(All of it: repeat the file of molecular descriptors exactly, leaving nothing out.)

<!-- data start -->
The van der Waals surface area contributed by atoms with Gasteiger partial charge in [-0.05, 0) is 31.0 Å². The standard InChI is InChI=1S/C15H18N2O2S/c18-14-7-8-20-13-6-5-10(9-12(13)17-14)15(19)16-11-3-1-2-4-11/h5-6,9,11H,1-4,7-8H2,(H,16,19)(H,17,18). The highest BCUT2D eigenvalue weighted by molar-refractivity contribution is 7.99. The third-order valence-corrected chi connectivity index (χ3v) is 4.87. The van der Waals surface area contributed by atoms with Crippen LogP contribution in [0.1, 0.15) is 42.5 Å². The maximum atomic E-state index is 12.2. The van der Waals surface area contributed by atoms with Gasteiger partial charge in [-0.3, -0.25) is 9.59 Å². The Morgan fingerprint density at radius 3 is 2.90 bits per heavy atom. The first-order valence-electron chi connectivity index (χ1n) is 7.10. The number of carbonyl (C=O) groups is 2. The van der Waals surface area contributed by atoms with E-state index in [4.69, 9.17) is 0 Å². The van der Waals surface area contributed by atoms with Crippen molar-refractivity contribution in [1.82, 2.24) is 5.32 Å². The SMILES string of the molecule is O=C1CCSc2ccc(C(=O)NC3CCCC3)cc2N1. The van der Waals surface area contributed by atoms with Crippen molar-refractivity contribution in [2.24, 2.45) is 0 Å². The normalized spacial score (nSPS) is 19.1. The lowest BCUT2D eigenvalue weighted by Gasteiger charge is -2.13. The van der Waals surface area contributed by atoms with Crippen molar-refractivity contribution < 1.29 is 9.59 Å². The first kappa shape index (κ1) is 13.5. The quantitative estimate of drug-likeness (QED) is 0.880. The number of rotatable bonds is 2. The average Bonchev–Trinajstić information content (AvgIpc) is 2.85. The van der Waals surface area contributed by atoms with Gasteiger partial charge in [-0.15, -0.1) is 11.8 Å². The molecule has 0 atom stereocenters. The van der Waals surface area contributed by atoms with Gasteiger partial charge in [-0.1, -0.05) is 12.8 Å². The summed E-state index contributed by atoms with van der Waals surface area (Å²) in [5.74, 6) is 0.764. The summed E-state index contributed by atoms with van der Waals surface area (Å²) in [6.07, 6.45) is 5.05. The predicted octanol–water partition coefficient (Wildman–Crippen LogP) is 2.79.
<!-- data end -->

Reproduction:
The van der Waals surface area contributed by atoms with Gasteiger partial charge in [-0.05, 0) is 31.0 Å². The standard InChI is InChI=1S/C15H18N2O2S/c18-14-7-8-20-13-6-5-10(9-12(13)17-14)15(19)16-11-3-1-2-4-11/h5-6,9,11H,1-4,7-8H2,(H,16,19)(H,17,18). The highest BCUT2D eigenvalue weighted by molar-refractivity contribution is 7.99. The third-order valence-corrected chi connectivity index (χ3v) is 4.87. The van der Waals surface area contributed by atoms with Crippen LogP contribution in [0.1, 0.15) is 42.5 Å². The maximum atomic E-state index is 12.2. The van der Waals surface area contributed by atoms with Gasteiger partial charge in [-0.3, -0.25) is 9.59 Å². The Morgan fingerprint density at radius 3 is 2.90 bits per heavy atom. The first-order valence-electron chi connectivity index (χ1n) is 7.10. The number of carbonyl (C=O) groups is 2. The van der Waals surface area contributed by atoms with E-state index in [4.69, 9.17) is 0 Å². The van der Waals surface area contributed by atoms with Crippen molar-refractivity contribution in [1.82, 2.24) is 5.32 Å². The SMILES string of the molecule is O=C1CCSc2ccc(C(=O)NC3CCCC3)cc2N1. The van der Waals surface area contributed by atoms with Crippen molar-refractivity contribution in [2.24, 2.45) is 0 Å². The normalized spacial score (nSPS) is 19.1. The lowest BCUT2D eigenvalue weighted by Gasteiger charge is -2.13. The van der Waals surface area contributed by atoms with Crippen molar-refractivity contribution < 1.29 is 9.59 Å². The first kappa shape index (κ1) is 13.5. The quantitative estimate of drug-likeness (QED) is 0.880. The number of rotatable bonds is 2. The average Bonchev–Trinajstić information content (AvgIpc) is 2.85. The van der Waals surface area contributed by atoms with Gasteiger partial charge in [-0.15, -0.1) is 11.8 Å². The molecule has 0 atom stereocenters. The van der Waals surface area contributed by atoms with Gasteiger partial charge in [-0.1, -0.05) is 12.8 Å². The summed E-state index contributed by atoms with van der Waals surface area (Å²) in [5.74, 6) is 0.764. The summed E-state index contributed by atoms with van der Waals surface area (Å²) in [6.07, 6.45) is 5.05. The predicted octanol–water partition coefficient (Wildman–Crippen LogP) is 2.79.